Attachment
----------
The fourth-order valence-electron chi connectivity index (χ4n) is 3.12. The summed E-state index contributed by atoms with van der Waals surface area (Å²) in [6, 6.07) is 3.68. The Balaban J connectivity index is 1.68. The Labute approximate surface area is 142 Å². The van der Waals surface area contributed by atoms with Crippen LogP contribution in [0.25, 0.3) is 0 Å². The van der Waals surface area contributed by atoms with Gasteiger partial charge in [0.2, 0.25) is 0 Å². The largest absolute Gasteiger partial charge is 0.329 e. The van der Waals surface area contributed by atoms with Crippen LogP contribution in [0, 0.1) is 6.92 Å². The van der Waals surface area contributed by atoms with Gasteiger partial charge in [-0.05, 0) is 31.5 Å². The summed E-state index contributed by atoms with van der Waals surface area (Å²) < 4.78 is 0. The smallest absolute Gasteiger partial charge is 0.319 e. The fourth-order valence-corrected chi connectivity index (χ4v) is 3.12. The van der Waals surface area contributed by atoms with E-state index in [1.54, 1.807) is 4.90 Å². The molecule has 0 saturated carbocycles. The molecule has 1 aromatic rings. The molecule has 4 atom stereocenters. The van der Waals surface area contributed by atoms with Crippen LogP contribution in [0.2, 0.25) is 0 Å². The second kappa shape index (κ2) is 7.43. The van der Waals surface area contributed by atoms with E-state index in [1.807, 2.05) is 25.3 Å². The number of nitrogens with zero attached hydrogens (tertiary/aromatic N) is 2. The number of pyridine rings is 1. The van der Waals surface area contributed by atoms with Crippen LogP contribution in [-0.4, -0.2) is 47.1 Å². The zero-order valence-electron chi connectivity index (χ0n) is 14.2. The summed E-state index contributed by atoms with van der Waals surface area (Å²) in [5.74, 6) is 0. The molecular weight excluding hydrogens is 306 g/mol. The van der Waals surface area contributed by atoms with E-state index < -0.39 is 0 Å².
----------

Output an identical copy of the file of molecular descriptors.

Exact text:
The fourth-order valence-electron chi connectivity index (χ4n) is 3.12. The summed E-state index contributed by atoms with van der Waals surface area (Å²) in [6, 6.07) is 3.68. The Balaban J connectivity index is 1.68. The Labute approximate surface area is 142 Å². The van der Waals surface area contributed by atoms with Crippen LogP contribution in [0.25, 0.3) is 0 Å². The van der Waals surface area contributed by atoms with Gasteiger partial charge in [0.2, 0.25) is 0 Å². The largest absolute Gasteiger partial charge is 0.329 e. The van der Waals surface area contributed by atoms with Crippen LogP contribution in [0, 0.1) is 6.92 Å². The van der Waals surface area contributed by atoms with Gasteiger partial charge in [-0.05, 0) is 31.5 Å². The summed E-state index contributed by atoms with van der Waals surface area (Å²) < 4.78 is 0. The smallest absolute Gasteiger partial charge is 0.319 e. The fourth-order valence-corrected chi connectivity index (χ4v) is 3.12. The van der Waals surface area contributed by atoms with E-state index in [1.54, 1.807) is 4.90 Å². The molecule has 0 saturated carbocycles. The molecule has 1 aromatic rings. The molecule has 4 atom stereocenters. The van der Waals surface area contributed by atoms with Crippen LogP contribution in [0.2, 0.25) is 0 Å². The second kappa shape index (κ2) is 7.43. The van der Waals surface area contributed by atoms with E-state index in [1.807, 2.05) is 25.3 Å². The number of nitrogens with zero attached hydrogens (tertiary/aromatic N) is 2. The number of pyridine rings is 1. The van der Waals surface area contributed by atoms with Crippen LogP contribution in [-0.4, -0.2) is 47.1 Å². The zero-order valence-electron chi connectivity index (χ0n) is 14.2. The summed E-state index contributed by atoms with van der Waals surface area (Å²) in [5.74, 6) is 0. The molecular weight excluding hydrogens is 306 g/mol. The van der Waals surface area contributed by atoms with E-state index < -0.39 is 0 Å².